It wasn’t until after the rollover and going back through the video where I started to notice things that went wrong – the roll cage failed in multiple spots. What caused the rollover in the first place is still a mystery.
Looking at the roll cage during specific parts of the video you can see that pieces collapse or get ripped off from the rest of the cage. These cages are not designed like the ones that you would see in an off-road race truck or even a race UTV.
In August of 2018, Polaris issued a recall for the Turbo S models due to the roll cage. Per the recall notice sent stated; “In the event of a high-speed rollover, the vehicle’s rollover protection structure (ROPS) can fracture, providing inadequate protection during a rollover.”
The vehicles that were affected are, “this recall involves model year 2018 RZR XP Turbo S recreational off-highway vehicles (ROVs) sold in red and blue. The recalled vehicles have ‘POLARIS’ printed on the front grille, ‘POLARIS’ printed beneath the doors, and ‘RZR’ printed on the rear fenders. The vehicle identification number (VIN) and model number can be found on a label affixed to the vehicle frame in the left front wheel well.”
Also in the recall, it states, “Polaris has received six reports of rollover protection structures fracturing during rollovers. Polaris has received one report of an injury but does not attribute it to ROPS fractures.”
My helmet did come off, but at what point the video does not show. It did appear that my head was hit somewhere on the roll cage as there was blood splatter on the driver’s side. Even if the helmet stayed on the roll cage should have done what it was designed to do and not fail like it did in my rollover.
Recovering from any type of injury is tough enough, but recovering from a traumatic brain injury (TBI) takes things to a whole new level. When you add whiplash into it as well it literally becomes a pain in your neck.
The recovery process has included multiple doctor visits finding out what was wrong and what is still wrong from my injury. Getting tests more now than I had to do in college, all while trying to get back to who I used to be. My memory, concentration, and overall mechanical thinking have been affected by the rollover.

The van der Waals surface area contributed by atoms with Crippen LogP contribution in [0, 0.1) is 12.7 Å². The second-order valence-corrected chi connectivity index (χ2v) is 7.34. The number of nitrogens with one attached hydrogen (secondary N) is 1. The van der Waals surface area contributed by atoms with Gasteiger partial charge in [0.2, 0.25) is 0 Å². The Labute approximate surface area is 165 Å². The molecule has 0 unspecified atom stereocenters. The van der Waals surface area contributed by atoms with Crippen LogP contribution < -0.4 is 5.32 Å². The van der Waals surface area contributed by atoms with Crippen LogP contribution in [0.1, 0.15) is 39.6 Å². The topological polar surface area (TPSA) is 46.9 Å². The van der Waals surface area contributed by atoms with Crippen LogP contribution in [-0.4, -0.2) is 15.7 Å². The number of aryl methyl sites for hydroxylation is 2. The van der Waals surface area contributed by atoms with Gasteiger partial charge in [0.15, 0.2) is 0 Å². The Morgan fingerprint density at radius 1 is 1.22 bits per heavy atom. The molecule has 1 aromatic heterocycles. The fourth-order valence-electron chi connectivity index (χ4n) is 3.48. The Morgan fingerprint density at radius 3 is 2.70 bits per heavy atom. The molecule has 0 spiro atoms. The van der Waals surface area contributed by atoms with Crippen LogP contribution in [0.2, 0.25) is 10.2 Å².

Having your brain recover from a TBI isn’t as simple as putting a cast on a broken bone and letting it heal. Our brain needs a different type of treatment that for me involved no screens for two months and having to lay down in darker rooms with nature noises playing in the background to get my brain to relax.
A TBI is nothing to joke with and when you find out that doctors know more about TBIs because of what has happened to our soldiers and veterans fighting for our freedom it makes you appreciate what they do that much more. My hat is off to every current member of our Armed Forces past and current for doing what you do. Being one who now deals with an invisible injury I can sympathize with those who have struggled with it all these years and have not been taken seriously.
Everyone is different which makes the recovery process from a TBI that much more difficult to figure out. I am still recovering from the accident and have not been the same since.
In the end, off-roading can be dangerous and safety needs to be at the forefront of the user’s mind and the vehicle manufacturers. If automobile manufacturers need to go through the testing they do before a vehicle hits the road maybe it is something that needs to happen in the side-by-side market.
Of course, no one wants something like this which could add costs or restrictions on what the vehicles can do from off the assembly line. I feel there does need to be a standard that is used across the board in the industry to prevent things like this from happening in the future and the side-by-side manufacturers need to stand by their product.
Have you had a UTV accident? What do you think about this subject? Tell us in the comments below!